Three years ago, when the economy was starting to sag and I was feeling the first jitters about my analog qualifications in a digital world, I signed up for an online course on data science.
The programme cost about US$500 for a series of 10 modules, including a capstone project, but I wouldn't have to pay for all of it.
The Government would subsidise between 40 and 80 per cent of the fees, depending on how many modules I completed, and throw in an extra $500 incentive if I finished the whole programme. It would be another year before every Singaporean was given $500 in SkillsFuture credits for continuing education, but this course would have fit nicely into that budget.
Although I wasn't actually sure what a data scientist did, I was confident the course would make me more marketable. But before I put my money where my mouth was, I asked my brother, an actual data scientist, whether he thought the course was worth taking.
He asked a question in return: "What do you hope to get out of it?"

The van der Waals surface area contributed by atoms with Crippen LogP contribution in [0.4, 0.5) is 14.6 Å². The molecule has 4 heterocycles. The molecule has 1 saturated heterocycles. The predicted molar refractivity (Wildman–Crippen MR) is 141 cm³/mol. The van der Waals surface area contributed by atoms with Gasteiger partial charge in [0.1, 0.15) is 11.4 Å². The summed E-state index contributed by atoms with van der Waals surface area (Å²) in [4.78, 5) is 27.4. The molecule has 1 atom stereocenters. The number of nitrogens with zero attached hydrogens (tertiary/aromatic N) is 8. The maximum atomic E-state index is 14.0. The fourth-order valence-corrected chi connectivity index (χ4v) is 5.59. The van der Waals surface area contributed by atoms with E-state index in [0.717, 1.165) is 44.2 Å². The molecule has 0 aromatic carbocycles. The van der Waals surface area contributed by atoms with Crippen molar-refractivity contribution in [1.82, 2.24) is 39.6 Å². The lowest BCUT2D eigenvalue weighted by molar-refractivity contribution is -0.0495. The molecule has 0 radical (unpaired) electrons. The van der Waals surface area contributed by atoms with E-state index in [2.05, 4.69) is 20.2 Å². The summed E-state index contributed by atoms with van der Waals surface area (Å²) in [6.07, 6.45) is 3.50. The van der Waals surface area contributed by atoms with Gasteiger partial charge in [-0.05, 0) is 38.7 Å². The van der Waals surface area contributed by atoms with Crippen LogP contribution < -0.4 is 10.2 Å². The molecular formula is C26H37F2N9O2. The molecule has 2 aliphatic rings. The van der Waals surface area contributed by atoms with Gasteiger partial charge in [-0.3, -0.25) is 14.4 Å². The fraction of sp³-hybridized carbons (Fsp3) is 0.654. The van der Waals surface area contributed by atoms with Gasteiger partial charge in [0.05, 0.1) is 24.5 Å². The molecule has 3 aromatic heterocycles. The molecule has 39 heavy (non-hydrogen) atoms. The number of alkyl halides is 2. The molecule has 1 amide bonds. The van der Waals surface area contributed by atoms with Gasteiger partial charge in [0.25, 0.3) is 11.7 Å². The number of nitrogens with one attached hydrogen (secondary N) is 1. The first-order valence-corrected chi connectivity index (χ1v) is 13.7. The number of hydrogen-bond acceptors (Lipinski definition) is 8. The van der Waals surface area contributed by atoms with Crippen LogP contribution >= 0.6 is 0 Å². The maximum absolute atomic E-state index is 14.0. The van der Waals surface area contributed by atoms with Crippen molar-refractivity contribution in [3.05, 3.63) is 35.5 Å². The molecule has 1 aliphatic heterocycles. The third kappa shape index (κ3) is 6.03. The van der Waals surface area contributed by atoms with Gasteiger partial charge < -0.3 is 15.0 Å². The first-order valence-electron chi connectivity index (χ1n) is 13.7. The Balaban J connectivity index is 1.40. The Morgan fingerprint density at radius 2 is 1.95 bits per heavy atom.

I quipped: "The ability to nod knowingly when people mention data science in conversation."
My answer was half in jest, but it rings unamusingly true now. I completed six of the 10 modules, just enough to qualify for the minimum 40 per cent course fee refund, before I threw in the towel.
It was a fascinating and eye-opening course. But with no computer science background to speak of, I - a former humanities and business student - found it punishing to keep up with the video lectures and weekly coding homework, on top of a full-time job.
Before the course started, I had never even heard of R, the programming language at its centre that is often used for data analysis. As my coursemates bandied around unfamiliar references to online coding resources - such as GitHub, where people can upload their code for others to review, modify and use, or StackOverflow, a furiously participative discussion forum - I sometimes felt like a caveman banging on a typewriter with two fingers.
To say I learnt a lot would be an understatement. But to say I can now put the skills I acquired to serious use - such as to quit my job in media and start looking for one in data science - would also be a lie.
In fact, my main takeaway from the course was this: Just as a baking class doesn't equip you to open a cake shop, or a wine appreciation workshop won't make you a sommelier, a single coding course, however intensive, is inadequate preparation for a career in IT.